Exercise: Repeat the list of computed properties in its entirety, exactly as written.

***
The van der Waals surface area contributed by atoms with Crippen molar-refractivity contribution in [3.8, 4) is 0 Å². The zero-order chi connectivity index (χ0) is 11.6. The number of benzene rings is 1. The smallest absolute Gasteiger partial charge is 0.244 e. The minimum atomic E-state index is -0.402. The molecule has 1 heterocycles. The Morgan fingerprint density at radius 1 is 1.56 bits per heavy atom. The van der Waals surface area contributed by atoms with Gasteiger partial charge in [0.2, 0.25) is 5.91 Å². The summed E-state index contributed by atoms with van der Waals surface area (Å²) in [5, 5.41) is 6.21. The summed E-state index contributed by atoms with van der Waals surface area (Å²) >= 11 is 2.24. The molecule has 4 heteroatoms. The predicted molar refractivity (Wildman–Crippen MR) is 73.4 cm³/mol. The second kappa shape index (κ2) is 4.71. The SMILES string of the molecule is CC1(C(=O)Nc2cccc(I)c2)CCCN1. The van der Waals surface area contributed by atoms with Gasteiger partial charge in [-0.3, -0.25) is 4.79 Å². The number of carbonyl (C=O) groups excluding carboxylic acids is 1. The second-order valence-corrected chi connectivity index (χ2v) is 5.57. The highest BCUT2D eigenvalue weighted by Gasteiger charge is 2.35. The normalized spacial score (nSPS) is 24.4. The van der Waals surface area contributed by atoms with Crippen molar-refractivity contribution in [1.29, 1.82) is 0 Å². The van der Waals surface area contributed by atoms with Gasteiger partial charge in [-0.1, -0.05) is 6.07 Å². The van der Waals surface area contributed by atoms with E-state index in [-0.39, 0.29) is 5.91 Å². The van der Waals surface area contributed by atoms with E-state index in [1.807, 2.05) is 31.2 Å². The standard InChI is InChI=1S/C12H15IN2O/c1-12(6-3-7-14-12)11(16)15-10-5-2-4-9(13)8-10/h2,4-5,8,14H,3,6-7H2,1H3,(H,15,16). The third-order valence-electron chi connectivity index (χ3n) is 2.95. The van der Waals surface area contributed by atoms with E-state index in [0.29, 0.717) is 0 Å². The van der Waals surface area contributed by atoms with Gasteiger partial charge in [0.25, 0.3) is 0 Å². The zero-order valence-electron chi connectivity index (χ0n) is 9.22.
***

The van der Waals surface area contributed by atoms with Crippen molar-refractivity contribution in [3.8, 4) is 0 Å². The zero-order chi connectivity index (χ0) is 11.6. The number of benzene rings is 1. The smallest absolute Gasteiger partial charge is 0.244 e. The minimum atomic E-state index is -0.402. The molecule has 1 heterocycles. The Morgan fingerprint density at radius 1 is 1.56 bits per heavy atom. The van der Waals surface area contributed by atoms with Gasteiger partial charge in [0.2, 0.25) is 5.91 Å². The summed E-state index contributed by atoms with van der Waals surface area (Å²) in [5, 5.41) is 6.21. The summed E-state index contributed by atoms with van der Waals surface area (Å²) >= 11 is 2.24. The molecule has 4 heteroatoms. The predicted molar refractivity (Wildman–Crippen MR) is 73.4 cm³/mol. The second kappa shape index (κ2) is 4.71. The SMILES string of the molecule is CC1(C(=O)Nc2cccc(I)c2)CCCN1. The van der Waals surface area contributed by atoms with Gasteiger partial charge in [-0.3, -0.25) is 4.79 Å². The number of carbonyl (C=O) groups excluding carboxylic acids is 1. The second-order valence-corrected chi connectivity index (χ2v) is 5.57. The highest BCUT2D eigenvalue weighted by Gasteiger charge is 2.35. The normalized spacial score (nSPS) is 24.4. The van der Waals surface area contributed by atoms with Crippen molar-refractivity contribution in [1.29, 1.82) is 0 Å². The van der Waals surface area contributed by atoms with Gasteiger partial charge in [-0.1, -0.05) is 6.07 Å². The van der Waals surface area contributed by atoms with E-state index in [-0.39, 0.29) is 5.91 Å². The van der Waals surface area contributed by atoms with E-state index in [1.807, 2.05) is 31.2 Å². The standard InChI is InChI=1S/C12H15IN2O/c1-12(6-3-7-14-12)11(16)15-10-5-2-4-9(13)8-10/h2,4-5,8,14H,3,6-7H2,1H3,(H,15,16). The third-order valence-electron chi connectivity index (χ3n) is 2.95. The van der Waals surface area contributed by atoms with E-state index in [0.29, 0.717) is 0 Å². The van der Waals surface area contributed by atoms with Gasteiger partial charge in [0.25, 0.3) is 0 Å². The zero-order valence-electron chi connectivity index (χ0n) is 9.22.